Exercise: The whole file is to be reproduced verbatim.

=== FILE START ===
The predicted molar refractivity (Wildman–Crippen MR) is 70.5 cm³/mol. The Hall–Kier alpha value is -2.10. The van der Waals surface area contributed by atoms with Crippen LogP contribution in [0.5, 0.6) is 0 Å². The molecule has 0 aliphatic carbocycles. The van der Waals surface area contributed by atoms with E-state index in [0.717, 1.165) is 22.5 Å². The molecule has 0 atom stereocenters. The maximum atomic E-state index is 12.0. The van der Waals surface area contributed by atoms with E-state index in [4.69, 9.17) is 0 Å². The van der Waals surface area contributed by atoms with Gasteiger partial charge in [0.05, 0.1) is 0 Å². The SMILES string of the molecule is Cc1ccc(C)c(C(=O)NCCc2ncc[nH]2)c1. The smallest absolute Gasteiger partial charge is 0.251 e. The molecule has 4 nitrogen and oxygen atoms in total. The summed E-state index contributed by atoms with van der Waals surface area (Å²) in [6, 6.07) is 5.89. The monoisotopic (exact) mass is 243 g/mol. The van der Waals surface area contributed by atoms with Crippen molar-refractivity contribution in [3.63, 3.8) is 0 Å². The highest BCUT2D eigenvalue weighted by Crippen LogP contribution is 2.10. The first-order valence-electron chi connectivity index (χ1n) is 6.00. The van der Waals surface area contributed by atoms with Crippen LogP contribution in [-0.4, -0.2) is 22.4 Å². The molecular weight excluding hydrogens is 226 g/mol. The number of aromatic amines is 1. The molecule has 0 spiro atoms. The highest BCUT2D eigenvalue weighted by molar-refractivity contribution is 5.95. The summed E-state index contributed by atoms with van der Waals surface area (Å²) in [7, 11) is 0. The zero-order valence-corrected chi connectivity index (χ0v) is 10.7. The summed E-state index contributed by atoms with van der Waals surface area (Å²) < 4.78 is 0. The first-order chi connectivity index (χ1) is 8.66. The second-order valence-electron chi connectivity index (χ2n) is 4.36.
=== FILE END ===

The predicted molar refractivity (Wildman–Crippen MR) is 70.5 cm³/mol. The Hall–Kier alpha value is -2.10. The van der Waals surface area contributed by atoms with Crippen LogP contribution in [0.5, 0.6) is 0 Å². The molecule has 0 aliphatic carbocycles. The van der Waals surface area contributed by atoms with E-state index in [0.717, 1.165) is 22.5 Å². The molecule has 0 atom stereocenters. The maximum atomic E-state index is 12.0. The van der Waals surface area contributed by atoms with E-state index in [4.69, 9.17) is 0 Å². The van der Waals surface area contributed by atoms with Gasteiger partial charge in [0.05, 0.1) is 0 Å². The SMILES string of the molecule is Cc1ccc(C)c(C(=O)NCCc2ncc[nH]2)c1. The smallest absolute Gasteiger partial charge is 0.251 e. The molecule has 4 nitrogen and oxygen atoms in total. The summed E-state index contributed by atoms with van der Waals surface area (Å²) in [6, 6.07) is 5.89. The monoisotopic (exact) mass is 243 g/mol. The van der Waals surface area contributed by atoms with Crippen molar-refractivity contribution in [3.63, 3.8) is 0 Å². The highest BCUT2D eigenvalue weighted by Crippen LogP contribution is 2.10. The first-order valence-electron chi connectivity index (χ1n) is 6.00. The van der Waals surface area contributed by atoms with Crippen LogP contribution in [-0.4, -0.2) is 22.4 Å². The molecular weight excluding hydrogens is 226 g/mol. The number of aromatic amines is 1. The molecule has 0 spiro atoms. The highest BCUT2D eigenvalue weighted by molar-refractivity contribution is 5.95. The summed E-state index contributed by atoms with van der Waals surface area (Å²) in [7, 11) is 0. The zero-order valence-corrected chi connectivity index (χ0v) is 10.7. The summed E-state index contributed by atoms with van der Waals surface area (Å²) < 4.78 is 0. The first-order chi connectivity index (χ1) is 8.66. The second-order valence-electron chi connectivity index (χ2n) is 4.36.